Maryland Suing Diebold/Premier For Money It Spent To Fix Its Voting Machines

from the pay-up dept

Things just keep getting worse for Diebold's e-voting subsidiary, that was laughably renamed Premier Election Solutions to avoid all of the baggage associated with the Diebold name. It seems that the state of Maryland is suing the company and demanding $8.5 million to cover the money the state had to pay to fix its faulty e-voting machines. You may recall that Maryland has been at the forefront in fighting Diebold/Premier over its machines. Back in 2006, following some rather damning info and significant problems, Maryland's governor wanted to get rid of all of Diebold's machines.

Diebold did its usual thing, responding to different problems, insisting there was no real problem and if there were, that it would all be fixed in time for the election in November of that year. Of course, Diebold didn't actually do much to help -- so the state of Maryland took matters into their own hands to try to fix the flaws in the machines, and now wants Diebold/Premier to pay for the costs of having done so. In rather typical fashion, Diebold/Premier has put out its usual response to pretty much any criticism: claiming it has no clue what anyone is talking about, saying that it is "puzzled by the timing and vagueness" of the lawsuit, while also saying it is: "inaccurate and unfounded." The company also says its about events that occurred "five or more years ago" (apparently, they weren't paying attention in 2006) and that "Maryland just completed one of the smoothest elections in the state's history," though the company fails to note that's more in spite of Diebold/Premier than because of it.
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Filed Under: e-voting, maryland
Companies: diebold, premier voting

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  1. identicon
    Liz Miller, 29 Dec 2008 @ 8:02pm

    Digital Paper Ballot System

    Keep the system as SIMPLE as possible.
    Going completely computerized in voting systems is way too vulnerable (as all of us should know by now)... but optical-scan has also been known for its many inaccuracies and paper-jams... as well as failure to capture the voter's true intent. Anytime you allow human markings on a ballot, you're taking a chance that they may be read as ambiguous.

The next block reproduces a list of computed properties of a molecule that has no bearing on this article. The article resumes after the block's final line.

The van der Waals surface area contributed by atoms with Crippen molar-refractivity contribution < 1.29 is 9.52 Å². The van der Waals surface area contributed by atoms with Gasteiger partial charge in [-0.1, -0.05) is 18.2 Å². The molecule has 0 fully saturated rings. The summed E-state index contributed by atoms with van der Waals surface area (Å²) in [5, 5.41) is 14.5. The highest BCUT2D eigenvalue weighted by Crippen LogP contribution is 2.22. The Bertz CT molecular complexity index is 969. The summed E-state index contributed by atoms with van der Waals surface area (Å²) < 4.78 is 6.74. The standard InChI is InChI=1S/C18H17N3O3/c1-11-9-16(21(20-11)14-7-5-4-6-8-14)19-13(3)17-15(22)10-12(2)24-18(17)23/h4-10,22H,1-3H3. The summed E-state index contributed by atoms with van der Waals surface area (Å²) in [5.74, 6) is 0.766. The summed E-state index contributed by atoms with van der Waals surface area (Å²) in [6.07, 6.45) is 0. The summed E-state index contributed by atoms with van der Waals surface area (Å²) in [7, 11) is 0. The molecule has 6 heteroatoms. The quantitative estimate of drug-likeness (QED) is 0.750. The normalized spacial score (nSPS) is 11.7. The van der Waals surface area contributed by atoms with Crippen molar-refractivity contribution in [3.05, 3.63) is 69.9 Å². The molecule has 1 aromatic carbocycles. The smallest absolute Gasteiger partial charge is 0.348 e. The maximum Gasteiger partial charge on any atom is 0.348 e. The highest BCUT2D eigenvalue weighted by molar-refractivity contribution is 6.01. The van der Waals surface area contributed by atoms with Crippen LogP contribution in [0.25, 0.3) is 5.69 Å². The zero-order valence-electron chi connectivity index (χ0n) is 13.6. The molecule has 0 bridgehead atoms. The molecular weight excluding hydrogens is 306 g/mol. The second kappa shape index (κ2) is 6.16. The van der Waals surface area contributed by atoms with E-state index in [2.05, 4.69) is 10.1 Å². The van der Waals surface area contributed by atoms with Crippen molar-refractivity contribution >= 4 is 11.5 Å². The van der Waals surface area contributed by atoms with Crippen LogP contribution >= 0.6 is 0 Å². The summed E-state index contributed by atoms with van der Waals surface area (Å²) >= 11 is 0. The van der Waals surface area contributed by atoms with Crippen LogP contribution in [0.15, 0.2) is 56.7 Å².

The voter should be able to insert a compact, inexpensive card-stock BLANK paper ballot into the machine (like inserting paper into an off-the-shelf printer); vote via touch-screen using a magnetic interactive stylus (the screen should be dead to "finger-touch"--- people read with their fingers, dragging them across the screen... making un-intentional choices... or their sleeve hits the screen and they accidentally "skip" a race altogether). They should not be able to "over-vote", be warned of "under-votes" in PRIVATE, and given a complete review and allowed to make changes, if necessary. They can then push "Print" and watch their ballot, marked with the choices they made, fall across the screen in front of them.
    They should be able to PICK UP this ballot,(tangibility goes a long way towards restoring "voter-while-voting" confidence... instead of squinting to see through a foggy, scratched-up Plexiglas mini window your choices on a SEQUENTIAL flimsy "ticker-tape" record) see a "human-readable" area with their selections AND an encrypted BAR CODE, (that will prevent duplication/"stuffing" the ballot box). They should be able to scan this bar code right in the same voting booth,(and see their choices on the screen in front of them) to again have a chance to verify their printed ballot--- this could also be done at a separate "verification-station"... with an "off-the-shelf" supermarket-style scanner in both locations.
    The main components (touch screen, printer, keypad, scanner, etc.) and supplies, (blank ballots, printer cartridges, etc.) should be "off-the-shelf" items... keeping the cost down and the election jurisdiction is not "tied" to their vendor for every-little-thing. If the printer cartridge is damaged--- send someone off to Wal-Mart!
    Most importantly... their ballot is not "cast" until it is tabulated on another (separate) machine, and then inserted into a locked ballot box. These are the actual ballots you go to if anything is contested and there needs to be a re-count... THE BALLOT IS THE VOTE.
    The machines that are voted upon do NOT "store" the votes... they are merely a tool used to mark the ballot, yet ensure that voter intent is what is recorded in the end. A blind voter would have the ballot/instructions read to them through headphones, and would be asked to tap the stylus anywhere on the screen when their selection/candidate is read. They, too, are able to then verify their ballot in private.
    Our system was created in the shadow of the 2000 Debacle in Florida, and in direct response to an outcry for an un-hack able voting system. When all you are storing in the actual voting machines are all of the jurisdictions' available ballot-styles... and you cannot access any USB ports... and no memory-cards are used to transfer data... and machines are never daisy-chained together... well, that leaves very little to make mischief with.
    Keeping it as simple as possible really is best.

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